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Response to the Appointment of Gavin Williamson as Secretary of State for Education
July 25, 2019
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Rt Hon Gavin Williamson CBE MP, has been appointed Secretary of State for Education in Boris Johnson’s first evening in office as Prime Minister.

Gavin was previously Secretary of State for Defence from 2 November 2017 to 1 May 2019. He was Chief Whip (Parliamentary Secretary to the Treasury) from 14 July 2016 to 2 November 2017. 

Gavin was known for his innovative ideas while in his previous Defence Secretary role, which also ended with a little bit of controversy. Reports in the mainstream media were widely shared whilst he was in the Defence Secretary’s post, such as innovative cost-saving ideas like arming tractors with guns, disguising missile defense systems as drinks lorries and re-purposing ferries as landing craft.

Williams was removed from post as the Defence Secretary over the Huawei 5G leak scandal by previous Prime Minister Theresa May, where he was accused of leaking information from a National Security Council meeting. Williamson strenuously denied any involvement in the Huawei leak and no formal charges were brought against him. 

So what is the Sector Response to the news about Gavin Williamson taking up the Secretary of State post?

Steve Frampton, President of the Association of Colleges (Aoc) said:

“The job of Secretary of State for Education is one of the best, and most important, in government. There is the potential to change the lives of millions of people, transform our communities, and support the long-term success of business and our economy.

Gavin Williamson has stepped into the role at one of the most crucial times in modern history. The House of Common’s own Education Select Committee this week released a report that warns that the education system risks “reaching breaking point” unless government acts. And so we urge him to act and act quickly.

Report after report, expert after expert have been clear, colleges have been over-looked and under-funded, having faced a decade of unprecedented cuts. The new Secretary of State has the potential to shape a legacy in which the forgotten 50% are remembered and supported, businesses are equipped with the skilled staff they are crying out for, and our communities and people across the country can thrive. That legacy can only happen if he prioritises further education, including with real, meaningful and sustainable investment in colleges. We look forward to working with the new Secretary of State to make this happen.”

Tom Bewick, Chief Executive of the Federation of Awarding Bodies (FAB) comments:

“It’s great to see a state educated politician take over the helm at the Department for Education. Gavin Williamson will be judged on the basis of one overriding objective: and that is his ability to secure more investment in further education and skills. He needs to make the case to the Treasury that you can’t secure a world-class workforce on the cheap. Improving skills, productivity and social mobility is a shared challenge. Top of his priority list should be to sort out the financial sustainability of the Apprenticeship Levy. He should resist the calls from business to turn the Levy into a general skills fund; and instead, ensure the money is targeted at below Level 6 apprenticeships. This should include a focus on more 16-24 year olds being able to benefit from the learning and earning route to success, without them having to rack up huge graduate debts.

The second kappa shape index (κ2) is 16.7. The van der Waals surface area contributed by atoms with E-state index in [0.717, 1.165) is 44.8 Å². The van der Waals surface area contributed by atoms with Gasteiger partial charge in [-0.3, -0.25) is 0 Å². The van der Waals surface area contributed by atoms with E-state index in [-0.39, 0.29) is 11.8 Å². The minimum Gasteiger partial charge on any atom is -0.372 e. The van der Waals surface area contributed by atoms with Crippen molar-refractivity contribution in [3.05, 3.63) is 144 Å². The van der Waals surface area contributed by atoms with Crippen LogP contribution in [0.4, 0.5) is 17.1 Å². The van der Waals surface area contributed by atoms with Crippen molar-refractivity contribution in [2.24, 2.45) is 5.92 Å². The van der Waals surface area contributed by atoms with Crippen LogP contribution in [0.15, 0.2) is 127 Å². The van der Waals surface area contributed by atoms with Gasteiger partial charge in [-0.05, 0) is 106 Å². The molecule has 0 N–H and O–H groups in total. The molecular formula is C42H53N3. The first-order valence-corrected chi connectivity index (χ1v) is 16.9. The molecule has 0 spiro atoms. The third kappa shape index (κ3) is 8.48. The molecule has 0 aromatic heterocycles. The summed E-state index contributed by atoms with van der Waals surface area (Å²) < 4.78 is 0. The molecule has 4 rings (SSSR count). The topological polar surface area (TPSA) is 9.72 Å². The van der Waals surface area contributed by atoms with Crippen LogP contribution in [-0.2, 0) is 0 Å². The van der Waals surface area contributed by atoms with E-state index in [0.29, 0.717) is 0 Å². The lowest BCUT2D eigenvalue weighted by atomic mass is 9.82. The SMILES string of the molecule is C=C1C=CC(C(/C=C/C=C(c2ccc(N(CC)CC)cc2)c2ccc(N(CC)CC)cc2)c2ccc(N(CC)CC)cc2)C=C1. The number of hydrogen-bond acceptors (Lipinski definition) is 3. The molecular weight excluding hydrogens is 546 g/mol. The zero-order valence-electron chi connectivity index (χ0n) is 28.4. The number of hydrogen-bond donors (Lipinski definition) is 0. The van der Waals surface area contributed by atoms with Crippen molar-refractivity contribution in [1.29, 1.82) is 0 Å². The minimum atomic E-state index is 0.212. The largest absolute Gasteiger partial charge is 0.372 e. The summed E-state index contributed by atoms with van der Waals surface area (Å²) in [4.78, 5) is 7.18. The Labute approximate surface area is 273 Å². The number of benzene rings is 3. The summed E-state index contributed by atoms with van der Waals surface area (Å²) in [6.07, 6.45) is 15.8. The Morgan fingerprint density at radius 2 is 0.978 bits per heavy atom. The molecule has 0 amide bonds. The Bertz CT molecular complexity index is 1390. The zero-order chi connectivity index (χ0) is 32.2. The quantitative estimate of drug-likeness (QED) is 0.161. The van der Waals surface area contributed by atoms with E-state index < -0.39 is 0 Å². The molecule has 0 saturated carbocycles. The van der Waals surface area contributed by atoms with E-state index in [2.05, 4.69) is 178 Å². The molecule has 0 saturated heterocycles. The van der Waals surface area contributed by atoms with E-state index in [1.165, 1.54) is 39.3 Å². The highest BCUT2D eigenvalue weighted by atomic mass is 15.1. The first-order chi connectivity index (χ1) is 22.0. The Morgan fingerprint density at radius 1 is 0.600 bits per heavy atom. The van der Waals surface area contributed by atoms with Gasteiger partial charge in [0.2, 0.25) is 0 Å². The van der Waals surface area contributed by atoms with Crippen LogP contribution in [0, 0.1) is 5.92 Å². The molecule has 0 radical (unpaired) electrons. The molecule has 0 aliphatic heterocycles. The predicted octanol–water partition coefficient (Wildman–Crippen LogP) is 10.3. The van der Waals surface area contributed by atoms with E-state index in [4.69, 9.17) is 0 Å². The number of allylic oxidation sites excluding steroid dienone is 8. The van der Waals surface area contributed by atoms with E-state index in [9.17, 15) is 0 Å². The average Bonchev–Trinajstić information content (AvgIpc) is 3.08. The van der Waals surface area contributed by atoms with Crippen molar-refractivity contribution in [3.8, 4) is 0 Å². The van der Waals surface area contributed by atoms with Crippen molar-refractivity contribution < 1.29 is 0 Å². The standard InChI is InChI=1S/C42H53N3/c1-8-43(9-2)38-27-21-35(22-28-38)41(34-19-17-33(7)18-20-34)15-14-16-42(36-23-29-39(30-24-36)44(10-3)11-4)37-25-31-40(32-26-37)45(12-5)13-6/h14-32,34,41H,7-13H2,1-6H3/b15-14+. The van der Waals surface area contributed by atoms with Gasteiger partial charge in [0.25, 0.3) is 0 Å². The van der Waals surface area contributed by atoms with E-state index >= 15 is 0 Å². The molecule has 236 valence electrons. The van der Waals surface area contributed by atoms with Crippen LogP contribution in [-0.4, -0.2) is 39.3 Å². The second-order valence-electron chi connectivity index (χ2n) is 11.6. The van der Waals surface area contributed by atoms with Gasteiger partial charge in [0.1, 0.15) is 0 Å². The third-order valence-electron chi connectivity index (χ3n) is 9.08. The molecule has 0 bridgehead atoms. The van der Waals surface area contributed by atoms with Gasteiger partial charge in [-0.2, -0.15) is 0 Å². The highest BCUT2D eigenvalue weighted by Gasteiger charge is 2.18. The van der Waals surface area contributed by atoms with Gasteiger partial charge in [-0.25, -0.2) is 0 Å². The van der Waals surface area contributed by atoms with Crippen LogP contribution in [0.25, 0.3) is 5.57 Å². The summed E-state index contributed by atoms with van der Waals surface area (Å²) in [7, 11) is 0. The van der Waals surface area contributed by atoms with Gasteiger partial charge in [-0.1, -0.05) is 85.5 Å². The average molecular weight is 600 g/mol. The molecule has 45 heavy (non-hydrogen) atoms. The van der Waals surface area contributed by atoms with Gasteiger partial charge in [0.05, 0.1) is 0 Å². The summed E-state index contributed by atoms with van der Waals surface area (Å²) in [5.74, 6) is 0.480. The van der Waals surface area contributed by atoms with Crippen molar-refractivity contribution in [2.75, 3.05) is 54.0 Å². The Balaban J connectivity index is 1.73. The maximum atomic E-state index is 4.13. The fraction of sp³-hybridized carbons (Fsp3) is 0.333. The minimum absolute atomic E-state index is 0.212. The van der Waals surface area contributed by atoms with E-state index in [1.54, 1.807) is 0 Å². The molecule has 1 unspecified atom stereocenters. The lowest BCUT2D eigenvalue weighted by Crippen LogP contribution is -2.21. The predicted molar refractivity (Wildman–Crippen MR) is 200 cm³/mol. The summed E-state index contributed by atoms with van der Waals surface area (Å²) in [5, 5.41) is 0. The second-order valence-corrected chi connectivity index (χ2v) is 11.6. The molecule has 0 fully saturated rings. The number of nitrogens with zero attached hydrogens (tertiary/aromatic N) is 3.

“From FAB’s perspective, we’d like to see the new ministerial team become a genuine champion of the awarding and assessment industry. We export more qualifications and expertise than any other country on the planet. Attacking the value of vocational qualifications therefore is not a sensible way of building parity of esteem. It only undermines the hard work of many learners and teachers. We look forward to discussing his predecessor’s various qualifications reviews; as well as playing our part in constructively helping the government to deliver on its promises of turning the nation into a leading system of technical and vocational education.”


  1. The new Education Secretary really must look at providing more funding for those with Special Educational Needs. Schools, Colleges and Local Authorities are struggling. The introduction of the EHCP (Education and Health Care Plan) was a great idea, but the resources to support it did not follow. With more and more young people with SEN attending college and staying in education longer, we need more funding to support them. The outcomes for these young people are far greater now than they were before the SEND reforms of 2014, but LA’s and colleges are struggling to resource the extra support this developing cohort need! There is a limit to how far you can stretch resources and Government and the new Education Secretary really need to take a close look at the growing needs of SEN and those that are supporting them!!

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